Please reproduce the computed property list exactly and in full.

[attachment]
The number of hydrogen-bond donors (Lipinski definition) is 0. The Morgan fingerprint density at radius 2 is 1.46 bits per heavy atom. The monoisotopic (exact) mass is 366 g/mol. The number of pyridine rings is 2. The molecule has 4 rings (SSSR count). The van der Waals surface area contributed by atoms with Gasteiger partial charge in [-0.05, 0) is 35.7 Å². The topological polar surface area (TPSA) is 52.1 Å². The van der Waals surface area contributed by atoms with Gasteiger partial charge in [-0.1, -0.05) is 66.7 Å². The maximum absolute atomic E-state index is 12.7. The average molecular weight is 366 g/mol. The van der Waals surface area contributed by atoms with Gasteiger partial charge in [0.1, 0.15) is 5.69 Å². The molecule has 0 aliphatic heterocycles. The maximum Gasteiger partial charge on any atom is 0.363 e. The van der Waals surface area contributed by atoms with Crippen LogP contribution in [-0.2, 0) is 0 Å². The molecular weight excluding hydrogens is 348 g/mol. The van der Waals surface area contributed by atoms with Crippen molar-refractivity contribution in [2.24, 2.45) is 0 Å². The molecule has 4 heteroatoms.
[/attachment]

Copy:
The number of hydrogen-bond donors (Lipinski definition) is 0. The Morgan fingerprint density at radius 2 is 1.46 bits per heavy atom. The monoisotopic (exact) mass is 366 g/mol. The number of pyridine rings is 2. The molecule has 4 rings (SSSR count). The van der Waals surface area contributed by atoms with Gasteiger partial charge in [-0.05, 0) is 35.7 Å². The topological polar surface area (TPSA) is 52.1 Å². The van der Waals surface area contributed by atoms with Gasteiger partial charge in [-0.1, -0.05) is 66.7 Å². The maximum absolute atomic E-state index is 12.7. The average molecular weight is 366 g/mol. The van der Waals surface area contributed by atoms with Gasteiger partial charge in [0.1, 0.15) is 5.69 Å². The molecule has 0 aliphatic heterocycles. The maximum Gasteiger partial charge on any atom is 0.363 e. The van der Waals surface area contributed by atoms with Crippen LogP contribution in [-0.2, 0) is 0 Å². The molecular weight excluding hydrogens is 348 g/mol. The van der Waals surface area contributed by atoms with Crippen molar-refractivity contribution in [2.24, 2.45) is 0 Å². The molecule has 4 heteroatoms.